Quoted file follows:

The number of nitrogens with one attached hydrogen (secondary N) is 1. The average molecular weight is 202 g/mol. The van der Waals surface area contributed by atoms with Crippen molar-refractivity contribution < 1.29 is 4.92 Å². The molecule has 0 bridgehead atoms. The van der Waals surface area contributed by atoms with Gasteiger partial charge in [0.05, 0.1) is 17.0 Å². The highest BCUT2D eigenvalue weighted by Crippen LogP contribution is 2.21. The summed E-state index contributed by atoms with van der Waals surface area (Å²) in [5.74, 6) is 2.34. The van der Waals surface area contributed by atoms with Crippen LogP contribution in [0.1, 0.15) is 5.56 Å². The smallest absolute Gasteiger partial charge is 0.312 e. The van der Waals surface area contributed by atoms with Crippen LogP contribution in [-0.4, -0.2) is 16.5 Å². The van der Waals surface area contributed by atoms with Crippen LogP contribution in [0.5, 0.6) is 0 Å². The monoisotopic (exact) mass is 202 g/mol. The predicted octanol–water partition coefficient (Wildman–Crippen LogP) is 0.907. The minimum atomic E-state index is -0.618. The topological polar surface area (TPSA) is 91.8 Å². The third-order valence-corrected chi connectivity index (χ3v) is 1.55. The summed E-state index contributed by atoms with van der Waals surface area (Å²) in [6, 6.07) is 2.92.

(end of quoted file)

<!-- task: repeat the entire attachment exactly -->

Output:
The number of nitrogens with one attached hydrogen (secondary N) is 1. The average molecular weight is 202 g/mol. The van der Waals surface area contributed by atoms with Crippen molar-refractivity contribution < 1.29 is 4.92 Å². The molecule has 0 bridgehead atoms. The van der Waals surface area contributed by atoms with Gasteiger partial charge in [0.05, 0.1) is 17.0 Å². The highest BCUT2D eigenvalue weighted by Crippen LogP contribution is 2.21. The summed E-state index contributed by atoms with van der Waals surface area (Å²) in [5.74, 6) is 2.34. The van der Waals surface area contributed by atoms with Crippen LogP contribution in [0.1, 0.15) is 5.56 Å². The smallest absolute Gasteiger partial charge is 0.312 e. The van der Waals surface area contributed by atoms with Crippen LogP contribution in [-0.4, -0.2) is 16.5 Å². The van der Waals surface area contributed by atoms with Crippen LogP contribution in [0.5, 0.6) is 0 Å². The monoisotopic (exact) mass is 202 g/mol. The predicted octanol–water partition coefficient (Wildman–Crippen LogP) is 0.907. The minimum atomic E-state index is -0.618. The topological polar surface area (TPSA) is 91.8 Å². The third-order valence-corrected chi connectivity index (χ3v) is 1.55. The summed E-state index contributed by atoms with van der Waals surface area (Å²) in [6, 6.07) is 2.92.